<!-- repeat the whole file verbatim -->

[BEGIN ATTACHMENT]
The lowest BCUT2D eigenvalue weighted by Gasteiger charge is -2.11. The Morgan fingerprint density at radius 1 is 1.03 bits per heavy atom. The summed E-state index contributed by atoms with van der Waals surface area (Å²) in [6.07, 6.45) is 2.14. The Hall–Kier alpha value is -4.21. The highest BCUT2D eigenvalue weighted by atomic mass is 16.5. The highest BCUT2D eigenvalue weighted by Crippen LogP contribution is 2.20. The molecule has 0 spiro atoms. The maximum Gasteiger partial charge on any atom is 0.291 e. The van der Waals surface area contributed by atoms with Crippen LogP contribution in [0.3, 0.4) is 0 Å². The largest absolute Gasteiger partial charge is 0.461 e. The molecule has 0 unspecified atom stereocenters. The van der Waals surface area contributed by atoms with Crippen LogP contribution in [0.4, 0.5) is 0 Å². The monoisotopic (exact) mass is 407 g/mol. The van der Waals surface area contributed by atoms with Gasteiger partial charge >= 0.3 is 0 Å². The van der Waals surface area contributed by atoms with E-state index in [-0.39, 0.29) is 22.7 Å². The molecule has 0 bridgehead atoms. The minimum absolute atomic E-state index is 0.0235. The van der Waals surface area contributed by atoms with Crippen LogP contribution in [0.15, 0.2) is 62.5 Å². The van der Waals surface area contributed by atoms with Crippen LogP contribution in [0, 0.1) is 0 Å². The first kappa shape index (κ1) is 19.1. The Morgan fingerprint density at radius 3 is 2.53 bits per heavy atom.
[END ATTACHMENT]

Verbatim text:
The lowest BCUT2D eigenvalue weighted by Gasteiger charge is -2.11. The Morgan fingerprint density at radius 1 is 1.03 bits per heavy atom. The summed E-state index contributed by atoms with van der Waals surface area (Å²) in [6.07, 6.45) is 2.14. The Hall–Kier alpha value is -4.21. The highest BCUT2D eigenvalue weighted by atomic mass is 16.5. The highest BCUT2D eigenvalue weighted by Crippen LogP contribution is 2.20. The molecule has 0 spiro atoms. The maximum Gasteiger partial charge on any atom is 0.291 e. The van der Waals surface area contributed by atoms with Crippen LogP contribution in [0.3, 0.4) is 0 Å². The largest absolute Gasteiger partial charge is 0.461 e. The molecule has 0 unspecified atom stereocenters. The van der Waals surface area contributed by atoms with Crippen LogP contribution in [0.4, 0.5) is 0 Å². The monoisotopic (exact) mass is 407 g/mol. The van der Waals surface area contributed by atoms with Gasteiger partial charge >= 0.3 is 0 Å². The van der Waals surface area contributed by atoms with E-state index in [-0.39, 0.29) is 22.7 Å². The molecule has 0 bridgehead atoms. The minimum absolute atomic E-state index is 0.0235. The van der Waals surface area contributed by atoms with Crippen LogP contribution in [0.15, 0.2) is 62.5 Å². The van der Waals surface area contributed by atoms with Crippen LogP contribution in [0, 0.1) is 0 Å². The first kappa shape index (κ1) is 19.1. The Morgan fingerprint density at radius 3 is 2.53 bits per heavy atom.